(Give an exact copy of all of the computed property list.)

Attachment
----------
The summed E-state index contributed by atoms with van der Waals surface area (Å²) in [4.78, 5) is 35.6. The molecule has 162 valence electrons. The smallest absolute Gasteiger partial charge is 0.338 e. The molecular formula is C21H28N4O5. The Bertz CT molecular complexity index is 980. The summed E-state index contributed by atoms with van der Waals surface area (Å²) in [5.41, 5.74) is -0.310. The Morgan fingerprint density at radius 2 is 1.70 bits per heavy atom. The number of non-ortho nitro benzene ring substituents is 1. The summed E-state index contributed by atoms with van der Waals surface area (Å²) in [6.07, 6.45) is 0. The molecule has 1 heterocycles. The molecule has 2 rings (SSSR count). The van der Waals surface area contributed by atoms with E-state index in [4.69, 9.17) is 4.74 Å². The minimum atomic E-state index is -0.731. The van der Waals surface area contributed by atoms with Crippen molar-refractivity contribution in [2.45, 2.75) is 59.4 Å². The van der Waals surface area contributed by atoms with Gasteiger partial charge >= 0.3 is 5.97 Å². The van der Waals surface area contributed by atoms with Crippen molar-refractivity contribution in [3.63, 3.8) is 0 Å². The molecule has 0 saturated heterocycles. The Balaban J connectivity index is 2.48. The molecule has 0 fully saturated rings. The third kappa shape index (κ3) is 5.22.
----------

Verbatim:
The summed E-state index contributed by atoms with van der Waals surface area (Å²) in [4.78, 5) is 35.6. The molecule has 162 valence electrons. The smallest absolute Gasteiger partial charge is 0.338 e. The molecular formula is C21H28N4O5. The Bertz CT molecular complexity index is 980. The summed E-state index contributed by atoms with van der Waals surface area (Å²) in [5.41, 5.74) is -0.310. The Morgan fingerprint density at radius 2 is 1.70 bits per heavy atom. The number of non-ortho nitro benzene ring substituents is 1. The summed E-state index contributed by atoms with van der Waals surface area (Å²) in [6.07, 6.45) is 0. The molecule has 1 heterocycles. The molecule has 2 rings (SSSR count). The van der Waals surface area contributed by atoms with E-state index in [4.69, 9.17) is 4.74 Å². The minimum atomic E-state index is -0.731. The van der Waals surface area contributed by atoms with Crippen molar-refractivity contribution in [2.45, 2.75) is 59.4 Å². The van der Waals surface area contributed by atoms with Gasteiger partial charge >= 0.3 is 5.97 Å². The van der Waals surface area contributed by atoms with Crippen molar-refractivity contribution in [3.63, 3.8) is 0 Å². The molecule has 0 saturated heterocycles. The Balaban J connectivity index is 2.48. The molecule has 0 fully saturated rings. The third kappa shape index (κ3) is 5.22.